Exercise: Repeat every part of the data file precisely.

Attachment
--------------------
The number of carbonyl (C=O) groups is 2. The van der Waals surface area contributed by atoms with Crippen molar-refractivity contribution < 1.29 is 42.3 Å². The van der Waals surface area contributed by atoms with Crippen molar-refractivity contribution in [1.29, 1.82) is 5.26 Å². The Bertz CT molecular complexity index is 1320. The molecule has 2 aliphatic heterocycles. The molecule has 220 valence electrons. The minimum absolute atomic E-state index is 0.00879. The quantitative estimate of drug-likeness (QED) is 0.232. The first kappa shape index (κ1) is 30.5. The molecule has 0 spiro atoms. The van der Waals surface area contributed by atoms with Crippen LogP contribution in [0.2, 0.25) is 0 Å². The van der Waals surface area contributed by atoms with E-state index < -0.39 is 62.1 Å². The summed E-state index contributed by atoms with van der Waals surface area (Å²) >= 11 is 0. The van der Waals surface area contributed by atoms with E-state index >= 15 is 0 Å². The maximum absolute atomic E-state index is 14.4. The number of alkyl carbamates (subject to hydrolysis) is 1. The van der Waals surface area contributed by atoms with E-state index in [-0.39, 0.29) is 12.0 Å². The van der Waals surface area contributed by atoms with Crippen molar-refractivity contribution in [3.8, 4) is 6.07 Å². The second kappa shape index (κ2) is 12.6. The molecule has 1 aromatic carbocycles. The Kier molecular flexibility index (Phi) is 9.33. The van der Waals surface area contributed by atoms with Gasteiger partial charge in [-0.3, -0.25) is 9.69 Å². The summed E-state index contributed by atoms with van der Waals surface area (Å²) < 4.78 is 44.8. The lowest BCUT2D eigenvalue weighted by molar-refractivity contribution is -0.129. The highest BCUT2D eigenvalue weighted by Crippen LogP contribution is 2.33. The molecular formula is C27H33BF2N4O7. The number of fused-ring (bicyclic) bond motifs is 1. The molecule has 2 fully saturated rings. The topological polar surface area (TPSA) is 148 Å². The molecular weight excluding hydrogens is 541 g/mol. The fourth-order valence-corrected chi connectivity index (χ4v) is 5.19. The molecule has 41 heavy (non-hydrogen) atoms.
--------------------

The number of carbonyl (C=O) groups is 2. The van der Waals surface area contributed by atoms with Crippen molar-refractivity contribution < 1.29 is 42.3 Å². The van der Waals surface area contributed by atoms with Crippen molar-refractivity contribution in [1.29, 1.82) is 5.26 Å². The Bertz CT molecular complexity index is 1320. The molecule has 2 aliphatic heterocycles. The molecule has 220 valence electrons. The minimum absolute atomic E-state index is 0.00879. The quantitative estimate of drug-likeness (QED) is 0.232. The first kappa shape index (κ1) is 30.5. The molecule has 0 spiro atoms. The van der Waals surface area contributed by atoms with Crippen LogP contribution in [0.2, 0.25) is 0 Å². The van der Waals surface area contributed by atoms with E-state index < -0.39 is 62.1 Å². The summed E-state index contributed by atoms with van der Waals surface area (Å²) >= 11 is 0. The van der Waals surface area contributed by atoms with E-state index >= 15 is 0 Å². The maximum absolute atomic E-state index is 14.4. The number of alkyl carbamates (subject to hydrolysis) is 1. The van der Waals surface area contributed by atoms with E-state index in [-0.39, 0.29) is 12.0 Å². The van der Waals surface area contributed by atoms with Crippen molar-refractivity contribution in [3.8, 4) is 6.07 Å². The second kappa shape index (κ2) is 12.6. The molecule has 1 aromatic carbocycles. The Kier molecular flexibility index (Phi) is 9.33. The van der Waals surface area contributed by atoms with Gasteiger partial charge in [-0.3, -0.25) is 9.69 Å². The summed E-state index contributed by atoms with van der Waals surface area (Å²) < 4.78 is 44.8. The lowest BCUT2D eigenvalue weighted by molar-refractivity contribution is -0.129. The highest BCUT2D eigenvalue weighted by Crippen LogP contribution is 2.33. The molecular formula is C27H33BF2N4O7. The number of fused-ring (bicyclic) bond motifs is 1. The molecule has 2 fully saturated rings. The topological polar surface area (TPSA) is 148 Å². The molecular weight excluding hydrogens is 541 g/mol. The fourth-order valence-corrected chi connectivity index (χ4v) is 5.19. The molecule has 41 heavy (non-hydrogen) atoms.